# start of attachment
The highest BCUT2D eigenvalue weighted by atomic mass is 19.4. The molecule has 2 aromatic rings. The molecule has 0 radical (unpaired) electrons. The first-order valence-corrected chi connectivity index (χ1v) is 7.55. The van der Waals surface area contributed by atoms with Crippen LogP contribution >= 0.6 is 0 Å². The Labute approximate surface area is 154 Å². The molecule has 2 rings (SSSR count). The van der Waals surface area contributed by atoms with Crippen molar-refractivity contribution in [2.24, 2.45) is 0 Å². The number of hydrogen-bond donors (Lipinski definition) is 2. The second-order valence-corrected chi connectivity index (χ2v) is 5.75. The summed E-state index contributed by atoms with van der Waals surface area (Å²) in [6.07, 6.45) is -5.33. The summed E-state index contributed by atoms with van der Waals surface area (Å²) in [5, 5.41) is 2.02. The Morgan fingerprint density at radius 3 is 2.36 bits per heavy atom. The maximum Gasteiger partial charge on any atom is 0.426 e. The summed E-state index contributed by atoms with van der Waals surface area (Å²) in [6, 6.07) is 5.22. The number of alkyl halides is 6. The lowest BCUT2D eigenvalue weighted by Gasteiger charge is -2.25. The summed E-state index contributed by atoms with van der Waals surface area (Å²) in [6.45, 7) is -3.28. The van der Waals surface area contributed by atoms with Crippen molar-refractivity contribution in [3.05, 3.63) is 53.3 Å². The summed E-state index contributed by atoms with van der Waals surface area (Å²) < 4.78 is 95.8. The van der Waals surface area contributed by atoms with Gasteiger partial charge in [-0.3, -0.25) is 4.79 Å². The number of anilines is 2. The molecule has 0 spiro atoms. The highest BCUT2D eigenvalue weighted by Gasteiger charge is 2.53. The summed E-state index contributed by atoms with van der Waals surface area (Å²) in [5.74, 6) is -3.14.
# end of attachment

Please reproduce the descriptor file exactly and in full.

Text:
The highest BCUT2D eigenvalue weighted by atomic mass is 19.4. The molecule has 2 aromatic rings. The molecule has 0 radical (unpaired) electrons. The first-order valence-corrected chi connectivity index (χ1v) is 7.55. The van der Waals surface area contributed by atoms with Crippen LogP contribution >= 0.6 is 0 Å². The Labute approximate surface area is 154 Å². The molecule has 2 rings (SSSR count). The van der Waals surface area contributed by atoms with Crippen molar-refractivity contribution in [2.24, 2.45) is 0 Å². The number of hydrogen-bond donors (Lipinski definition) is 2. The second-order valence-corrected chi connectivity index (χ2v) is 5.75. The summed E-state index contributed by atoms with van der Waals surface area (Å²) in [6.07, 6.45) is -5.33. The summed E-state index contributed by atoms with van der Waals surface area (Å²) in [5, 5.41) is 2.02. The Morgan fingerprint density at radius 3 is 2.36 bits per heavy atom. The maximum Gasteiger partial charge on any atom is 0.426 e. The summed E-state index contributed by atoms with van der Waals surface area (Å²) in [6, 6.07) is 5.22. The number of alkyl halides is 6. The lowest BCUT2D eigenvalue weighted by Gasteiger charge is -2.25. The summed E-state index contributed by atoms with van der Waals surface area (Å²) in [6.45, 7) is -3.28. The van der Waals surface area contributed by atoms with Crippen molar-refractivity contribution in [3.05, 3.63) is 53.3 Å². The summed E-state index contributed by atoms with van der Waals surface area (Å²) < 4.78 is 95.8. The van der Waals surface area contributed by atoms with Gasteiger partial charge in [-0.3, -0.25) is 4.79 Å². The number of anilines is 2. The molecule has 0 spiro atoms. The highest BCUT2D eigenvalue weighted by Gasteiger charge is 2.53. The summed E-state index contributed by atoms with van der Waals surface area (Å²) in [5.74, 6) is -3.14.